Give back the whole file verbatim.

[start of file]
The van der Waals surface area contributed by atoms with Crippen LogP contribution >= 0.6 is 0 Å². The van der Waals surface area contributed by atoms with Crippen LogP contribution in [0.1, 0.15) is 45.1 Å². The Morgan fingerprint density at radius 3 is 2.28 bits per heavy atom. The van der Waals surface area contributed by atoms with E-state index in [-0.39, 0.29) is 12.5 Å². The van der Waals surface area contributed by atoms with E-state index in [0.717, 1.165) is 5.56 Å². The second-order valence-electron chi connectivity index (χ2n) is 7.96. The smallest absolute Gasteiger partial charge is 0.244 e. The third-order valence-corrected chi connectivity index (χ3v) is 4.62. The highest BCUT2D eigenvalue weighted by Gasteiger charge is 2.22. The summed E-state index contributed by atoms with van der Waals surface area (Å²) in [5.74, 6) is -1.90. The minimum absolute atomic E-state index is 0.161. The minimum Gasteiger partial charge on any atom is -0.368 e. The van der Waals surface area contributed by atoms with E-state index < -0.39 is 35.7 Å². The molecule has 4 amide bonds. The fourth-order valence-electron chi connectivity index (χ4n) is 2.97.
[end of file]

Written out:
The van der Waals surface area contributed by atoms with Crippen LogP contribution >= 0.6 is 0 Å². The van der Waals surface area contributed by atoms with Crippen LogP contribution in [0.1, 0.15) is 45.1 Å². The Morgan fingerprint density at radius 3 is 2.28 bits per heavy atom. The van der Waals surface area contributed by atoms with E-state index in [-0.39, 0.29) is 12.5 Å². The van der Waals surface area contributed by atoms with E-state index in [0.717, 1.165) is 5.56 Å². The second-order valence-electron chi connectivity index (χ2n) is 7.96. The smallest absolute Gasteiger partial charge is 0.244 e. The third-order valence-corrected chi connectivity index (χ3v) is 4.62. The highest BCUT2D eigenvalue weighted by Gasteiger charge is 2.22. The summed E-state index contributed by atoms with van der Waals surface area (Å²) in [5.74, 6) is -1.90. The minimum absolute atomic E-state index is 0.161. The minimum Gasteiger partial charge on any atom is -0.368 e. The van der Waals surface area contributed by atoms with E-state index < -0.39 is 35.7 Å². The molecule has 4 amide bonds. The fourth-order valence-electron chi connectivity index (χ4n) is 2.97.